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Discussion Starter · #1 ·
I would appreciate feedback on this new article that I've added to my site. It's a discussion of what kinds of natural color changes occur in woods, what causes them, and what (if anything) can be done to prevent them. I'll probably work on it a bit more, but it's close to finished.

http://hobbithouseinc.com/personal/woodpics/_color change/index.htm

I'd particularly like to hear if you think I have anything wrong or if there's something significant that I've left out in this discussion.

Thanks.
 

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Good idea for an article.

Where would you put cherry in this article, also how about purpleheart?.

Both cherry and purpleheart come up in threads. The former because people want to attempt to match existing cherry colours, which we know is not going to work.

The latter is perhaps more common since people do not appreciate the purple goes brown when sanded/cut then they ask how to get the purple colour back.
 

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Discussion Starter · #4 ·
Good idea for an article.

Where would you put cherry in this article, also how about purpleheart?.

Both cherry and purpleheart come up in threads. The former because people want to attempt to match existing cherry colours, which we know is not going to work.

The latter is perhaps more common since people do not appreciate the purple goes brown when sanded/cut then they ask how to get the purple colour back.
Cherry is mentioned as being a "good" color change, and I'd put it at very moderate. I'm very aware of purpleheart, but there are MANY woods that I don't include in the discussion.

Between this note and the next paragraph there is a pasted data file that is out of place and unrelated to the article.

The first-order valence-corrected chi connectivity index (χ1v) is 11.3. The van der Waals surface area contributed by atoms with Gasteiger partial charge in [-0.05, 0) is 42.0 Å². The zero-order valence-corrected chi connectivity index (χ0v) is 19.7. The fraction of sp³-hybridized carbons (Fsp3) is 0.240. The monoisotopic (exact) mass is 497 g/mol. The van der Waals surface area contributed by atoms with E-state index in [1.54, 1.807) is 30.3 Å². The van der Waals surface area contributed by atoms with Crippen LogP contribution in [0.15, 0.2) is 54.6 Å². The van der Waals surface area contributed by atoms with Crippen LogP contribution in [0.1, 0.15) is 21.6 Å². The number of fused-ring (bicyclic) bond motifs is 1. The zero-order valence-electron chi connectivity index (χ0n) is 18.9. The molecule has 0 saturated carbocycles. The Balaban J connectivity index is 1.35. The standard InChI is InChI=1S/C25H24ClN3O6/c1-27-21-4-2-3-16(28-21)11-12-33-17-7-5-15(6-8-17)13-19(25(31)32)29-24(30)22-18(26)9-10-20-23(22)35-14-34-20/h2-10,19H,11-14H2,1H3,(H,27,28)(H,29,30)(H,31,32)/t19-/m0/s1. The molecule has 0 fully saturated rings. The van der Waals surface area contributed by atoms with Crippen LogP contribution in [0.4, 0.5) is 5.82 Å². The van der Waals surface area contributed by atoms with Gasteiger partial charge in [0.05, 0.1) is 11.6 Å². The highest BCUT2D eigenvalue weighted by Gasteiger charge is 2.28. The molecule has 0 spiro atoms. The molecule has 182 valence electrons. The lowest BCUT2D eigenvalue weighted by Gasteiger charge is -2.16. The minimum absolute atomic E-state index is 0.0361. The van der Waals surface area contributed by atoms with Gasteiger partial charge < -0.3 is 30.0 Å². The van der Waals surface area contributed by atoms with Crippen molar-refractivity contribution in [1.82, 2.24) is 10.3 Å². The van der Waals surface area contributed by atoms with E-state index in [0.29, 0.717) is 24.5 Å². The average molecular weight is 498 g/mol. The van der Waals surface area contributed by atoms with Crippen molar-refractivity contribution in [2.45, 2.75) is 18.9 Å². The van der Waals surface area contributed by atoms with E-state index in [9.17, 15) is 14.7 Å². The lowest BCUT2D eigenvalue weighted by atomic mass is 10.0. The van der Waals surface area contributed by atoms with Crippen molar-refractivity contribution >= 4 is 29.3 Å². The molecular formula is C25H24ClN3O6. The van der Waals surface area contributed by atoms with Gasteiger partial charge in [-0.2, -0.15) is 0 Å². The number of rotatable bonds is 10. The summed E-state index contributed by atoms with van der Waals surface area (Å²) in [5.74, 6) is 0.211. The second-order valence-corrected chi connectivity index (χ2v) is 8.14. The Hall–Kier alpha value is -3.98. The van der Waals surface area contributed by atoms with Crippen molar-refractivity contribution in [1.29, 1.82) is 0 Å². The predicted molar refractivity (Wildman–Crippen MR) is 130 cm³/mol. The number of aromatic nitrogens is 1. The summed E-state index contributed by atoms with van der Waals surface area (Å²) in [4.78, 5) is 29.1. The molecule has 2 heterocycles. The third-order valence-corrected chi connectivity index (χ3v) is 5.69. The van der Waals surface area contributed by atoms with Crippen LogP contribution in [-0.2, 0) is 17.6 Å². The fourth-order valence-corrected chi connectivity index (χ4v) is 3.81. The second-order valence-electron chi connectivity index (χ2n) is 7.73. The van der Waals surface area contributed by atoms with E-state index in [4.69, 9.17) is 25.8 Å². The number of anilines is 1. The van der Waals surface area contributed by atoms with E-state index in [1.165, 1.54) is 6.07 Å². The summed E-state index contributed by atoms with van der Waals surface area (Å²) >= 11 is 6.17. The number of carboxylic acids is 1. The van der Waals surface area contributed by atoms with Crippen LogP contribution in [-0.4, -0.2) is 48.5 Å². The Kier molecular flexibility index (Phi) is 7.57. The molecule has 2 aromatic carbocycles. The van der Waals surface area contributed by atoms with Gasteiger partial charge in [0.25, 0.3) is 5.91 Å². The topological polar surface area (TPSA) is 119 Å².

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Phinds--

Very nice article and a great topic I don't remember seeing anywhere else.

I'll offer a few more ideas:

In my experience, black walnut goes lighter with UV exposure. I have a white oak strip floor with a black walnut accent boirder stripe. When new, the contrast was striking. Now, 27 years later, the contrast is much less, and in front of some of the windows. there is almost no contrast at all. The white oak has gotten darker, the walnut lighter.

I underscore your comment on true mahogany. I salvaged some 100+ year old mahogany a few years ago, and it is a deep burgundy color all the way through. Modern mahogany is almost salmony by comparison.

As a side note on the mahogany, I had to try to match the old wood with new in a large project, and experimented with the well known use of a weak lye solution on the new wood to simulate (or accelerate?) the aging. I was able to come up with a process that gave a very close match, such that today, I can't tell which is which. I've used this process to a smaller extent with cherry.

I've had padouk keep it's reddish color for years if it is kept out of the sun. It has gotten browner, but still definitely a reddish brown.

Great topic!

Ed
 
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